Completely overshadowed by the celebrity-driven launch of Hd1 has been the debut of a great little place right at the northern end of Buckhead called Ringside Franks & Shakes. It's another hot dog joint and, if I might be bold, one quite superior to the flashy and expensive place down in Poncey-Highlands. With the closure of the barely-inside-the-perimeter America's Top Dog - mercifully, its Duluth location is still with us - Ringside makes a good case for being one of the best hot dog options ITP.
It's owned by Mike Nelson, Clay Harper and Jeremy Kelly. Nelson and Harper also own the locally popular chains La Fonda Latina and Fellini's Pizza, and this is located in a building right next door to the La Fonda and Fellini's on Roswell near Wieuca. In a refit worthy of a spotlight at Not Fooling Anybody, the building looks a whole lot like it was a Taco Bell in the 1970s before spending decades as a Wolf Camera. Nelson and Harper briefly played with a frozen yogurt stand in the building before settling on hot dogs and sausages. The result is inexpensive and very tasty.
Other hobbyists and bloggers have slowly been finding this place and enjoying it. I quite liked reading Spice's Bites' writeup. She helpfully included photos of the menu boards, one of which assures guests that their meat includes "NO MSG, No Fillers or Animal Byproducts added, No Artificial Flavors/Colors, No Corn Syrup Ever, No Irradiation Ever, NO JUNK EVER." I sure do like the sound of that. The meat comes from Wienerz in Marietta and the bread, reports Foodie Buddha, is delivered daily from Entemann's Bakery in Norcross. Food & Beer Atlanta's Tom Maicon notes that, if you pay attention to the costs of your desired toppings, you can feed your family here for under $20.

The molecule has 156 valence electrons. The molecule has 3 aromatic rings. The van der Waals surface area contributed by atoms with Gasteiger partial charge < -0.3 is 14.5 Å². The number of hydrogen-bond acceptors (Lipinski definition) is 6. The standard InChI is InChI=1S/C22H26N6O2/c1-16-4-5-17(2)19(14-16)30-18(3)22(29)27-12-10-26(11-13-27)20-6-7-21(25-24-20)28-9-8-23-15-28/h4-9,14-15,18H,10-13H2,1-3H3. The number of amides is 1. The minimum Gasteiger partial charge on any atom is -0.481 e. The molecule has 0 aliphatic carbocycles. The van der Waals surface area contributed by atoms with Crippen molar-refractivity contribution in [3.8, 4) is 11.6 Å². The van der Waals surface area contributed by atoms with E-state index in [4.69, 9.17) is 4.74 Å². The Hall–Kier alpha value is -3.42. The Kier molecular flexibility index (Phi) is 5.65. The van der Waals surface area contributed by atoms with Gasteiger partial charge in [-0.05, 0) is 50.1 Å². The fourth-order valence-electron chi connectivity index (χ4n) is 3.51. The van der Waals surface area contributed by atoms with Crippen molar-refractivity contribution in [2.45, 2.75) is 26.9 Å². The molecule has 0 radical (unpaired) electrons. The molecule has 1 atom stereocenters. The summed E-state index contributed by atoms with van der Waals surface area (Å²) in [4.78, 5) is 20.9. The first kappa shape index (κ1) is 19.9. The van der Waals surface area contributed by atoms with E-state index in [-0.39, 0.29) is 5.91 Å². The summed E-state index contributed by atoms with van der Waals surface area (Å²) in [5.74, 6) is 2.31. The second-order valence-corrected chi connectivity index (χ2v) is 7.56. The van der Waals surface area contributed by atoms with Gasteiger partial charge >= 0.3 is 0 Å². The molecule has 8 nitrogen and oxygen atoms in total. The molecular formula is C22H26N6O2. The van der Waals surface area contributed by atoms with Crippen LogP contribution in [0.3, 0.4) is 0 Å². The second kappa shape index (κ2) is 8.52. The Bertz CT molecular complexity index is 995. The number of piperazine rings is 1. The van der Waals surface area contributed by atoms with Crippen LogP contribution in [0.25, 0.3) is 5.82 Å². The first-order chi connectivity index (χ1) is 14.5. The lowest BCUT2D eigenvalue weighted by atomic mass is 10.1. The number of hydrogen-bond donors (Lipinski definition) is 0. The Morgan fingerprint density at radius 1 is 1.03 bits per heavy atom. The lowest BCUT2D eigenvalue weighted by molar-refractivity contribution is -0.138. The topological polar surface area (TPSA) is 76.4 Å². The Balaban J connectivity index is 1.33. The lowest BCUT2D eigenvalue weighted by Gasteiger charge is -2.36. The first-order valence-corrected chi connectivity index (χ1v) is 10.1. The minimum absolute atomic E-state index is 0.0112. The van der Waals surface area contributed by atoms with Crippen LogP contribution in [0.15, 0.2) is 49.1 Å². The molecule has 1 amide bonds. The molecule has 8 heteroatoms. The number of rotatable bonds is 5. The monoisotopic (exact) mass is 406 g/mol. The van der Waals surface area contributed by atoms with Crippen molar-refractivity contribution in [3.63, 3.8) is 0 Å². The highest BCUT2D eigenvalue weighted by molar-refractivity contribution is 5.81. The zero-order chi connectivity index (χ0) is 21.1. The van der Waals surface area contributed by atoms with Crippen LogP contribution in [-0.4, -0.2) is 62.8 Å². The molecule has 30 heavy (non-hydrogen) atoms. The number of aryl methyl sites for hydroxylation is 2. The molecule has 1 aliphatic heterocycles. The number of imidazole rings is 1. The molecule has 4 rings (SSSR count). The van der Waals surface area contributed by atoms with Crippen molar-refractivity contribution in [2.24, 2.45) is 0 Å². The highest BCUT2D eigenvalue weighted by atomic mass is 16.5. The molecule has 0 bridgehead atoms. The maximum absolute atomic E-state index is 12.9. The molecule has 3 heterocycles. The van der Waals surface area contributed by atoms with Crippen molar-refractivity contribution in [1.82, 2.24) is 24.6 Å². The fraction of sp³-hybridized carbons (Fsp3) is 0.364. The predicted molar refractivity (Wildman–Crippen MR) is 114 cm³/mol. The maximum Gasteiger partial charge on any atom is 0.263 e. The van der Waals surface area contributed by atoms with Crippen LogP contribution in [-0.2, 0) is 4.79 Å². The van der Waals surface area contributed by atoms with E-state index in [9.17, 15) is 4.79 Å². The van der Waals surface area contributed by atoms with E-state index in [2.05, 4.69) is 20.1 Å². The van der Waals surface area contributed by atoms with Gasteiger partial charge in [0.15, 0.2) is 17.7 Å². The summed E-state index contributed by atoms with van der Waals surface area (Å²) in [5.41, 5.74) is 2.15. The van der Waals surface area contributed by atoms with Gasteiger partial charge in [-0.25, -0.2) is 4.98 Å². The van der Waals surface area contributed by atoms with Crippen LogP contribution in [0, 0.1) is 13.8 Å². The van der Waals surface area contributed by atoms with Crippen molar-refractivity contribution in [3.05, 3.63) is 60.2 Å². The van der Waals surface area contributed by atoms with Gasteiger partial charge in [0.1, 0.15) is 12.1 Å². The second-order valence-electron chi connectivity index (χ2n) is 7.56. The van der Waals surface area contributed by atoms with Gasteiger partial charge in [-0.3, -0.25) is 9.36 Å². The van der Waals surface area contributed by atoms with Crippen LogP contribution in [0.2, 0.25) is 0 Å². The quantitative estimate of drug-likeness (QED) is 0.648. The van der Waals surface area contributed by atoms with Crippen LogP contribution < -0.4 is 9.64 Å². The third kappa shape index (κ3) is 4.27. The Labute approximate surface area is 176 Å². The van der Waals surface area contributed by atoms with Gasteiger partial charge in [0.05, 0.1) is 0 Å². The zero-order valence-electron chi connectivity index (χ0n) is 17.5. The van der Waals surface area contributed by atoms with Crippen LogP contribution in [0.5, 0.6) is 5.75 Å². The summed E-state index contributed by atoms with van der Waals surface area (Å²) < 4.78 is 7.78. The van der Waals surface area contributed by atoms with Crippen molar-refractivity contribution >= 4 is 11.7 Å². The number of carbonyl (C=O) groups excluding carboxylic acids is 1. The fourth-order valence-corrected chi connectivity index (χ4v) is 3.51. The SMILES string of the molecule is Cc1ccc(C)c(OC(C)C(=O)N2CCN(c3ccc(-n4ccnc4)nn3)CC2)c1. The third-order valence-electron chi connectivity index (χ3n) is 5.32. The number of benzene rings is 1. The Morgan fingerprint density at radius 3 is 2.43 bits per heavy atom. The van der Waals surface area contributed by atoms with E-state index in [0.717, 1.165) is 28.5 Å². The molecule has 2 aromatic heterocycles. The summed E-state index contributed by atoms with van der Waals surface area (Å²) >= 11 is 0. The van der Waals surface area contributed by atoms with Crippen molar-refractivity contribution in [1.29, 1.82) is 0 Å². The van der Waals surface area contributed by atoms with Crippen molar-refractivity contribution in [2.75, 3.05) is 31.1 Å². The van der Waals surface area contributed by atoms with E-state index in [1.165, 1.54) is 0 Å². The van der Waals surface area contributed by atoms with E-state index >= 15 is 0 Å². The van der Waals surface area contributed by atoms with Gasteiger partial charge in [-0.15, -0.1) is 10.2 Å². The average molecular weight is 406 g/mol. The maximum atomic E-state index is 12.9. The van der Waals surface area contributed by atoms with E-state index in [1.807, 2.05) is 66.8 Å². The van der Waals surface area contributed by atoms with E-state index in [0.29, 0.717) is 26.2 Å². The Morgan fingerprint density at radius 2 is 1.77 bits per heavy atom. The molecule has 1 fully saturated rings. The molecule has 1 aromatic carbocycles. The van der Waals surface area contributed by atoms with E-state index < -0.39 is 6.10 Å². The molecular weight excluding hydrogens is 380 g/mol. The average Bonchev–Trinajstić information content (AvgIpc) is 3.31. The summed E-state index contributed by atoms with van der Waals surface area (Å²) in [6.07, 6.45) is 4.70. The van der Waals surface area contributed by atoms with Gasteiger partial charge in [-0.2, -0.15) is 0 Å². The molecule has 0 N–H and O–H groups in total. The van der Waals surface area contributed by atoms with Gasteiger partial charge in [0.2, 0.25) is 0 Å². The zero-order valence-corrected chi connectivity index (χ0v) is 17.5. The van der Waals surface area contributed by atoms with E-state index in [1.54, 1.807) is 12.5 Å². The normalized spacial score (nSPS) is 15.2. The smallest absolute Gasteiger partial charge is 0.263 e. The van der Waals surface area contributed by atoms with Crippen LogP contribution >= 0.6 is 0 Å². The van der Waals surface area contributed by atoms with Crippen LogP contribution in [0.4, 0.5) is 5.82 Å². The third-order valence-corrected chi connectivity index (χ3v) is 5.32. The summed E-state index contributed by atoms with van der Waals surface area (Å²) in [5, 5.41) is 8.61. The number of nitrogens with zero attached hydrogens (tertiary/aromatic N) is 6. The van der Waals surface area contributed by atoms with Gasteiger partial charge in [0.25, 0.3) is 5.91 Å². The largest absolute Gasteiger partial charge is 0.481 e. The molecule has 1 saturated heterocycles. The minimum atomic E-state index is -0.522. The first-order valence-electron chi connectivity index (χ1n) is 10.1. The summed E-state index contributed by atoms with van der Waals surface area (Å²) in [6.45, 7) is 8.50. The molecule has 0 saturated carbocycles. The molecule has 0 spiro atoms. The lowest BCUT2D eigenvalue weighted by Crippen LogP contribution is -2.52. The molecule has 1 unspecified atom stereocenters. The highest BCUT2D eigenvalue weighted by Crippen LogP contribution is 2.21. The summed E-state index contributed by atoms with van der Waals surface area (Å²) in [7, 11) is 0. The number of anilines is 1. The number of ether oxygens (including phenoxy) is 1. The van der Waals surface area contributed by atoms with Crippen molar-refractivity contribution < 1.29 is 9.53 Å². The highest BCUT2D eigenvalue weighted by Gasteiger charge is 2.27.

Charging for some of the toppings puts this pretty far behind America's Top Dog, in my book. There's nothing here remotely like that place's awesome 40-item topping bar, although almost everything that they serve up is still really good. I had a chicken sausage with spicy mustard and neon green "Chicago" relish along with a side of chili cheese fries. I wasn't mad about the chili, but the fries that it covered were very good, hand-cut and cooked in peanut oil. The sausage was terrific and the bread, grilled to give off a little pattern of char across the top, was just wonderful.
I added a mixed vanilla-strawberry milkshake, made with Breyer's ice cream, and happily drove home with that. The milkshake was a payday indulgence; without it, my meal would have been only eight bucks and incredibly filling. When Marie and I had supper many hours later, I still really wasn't very hungry.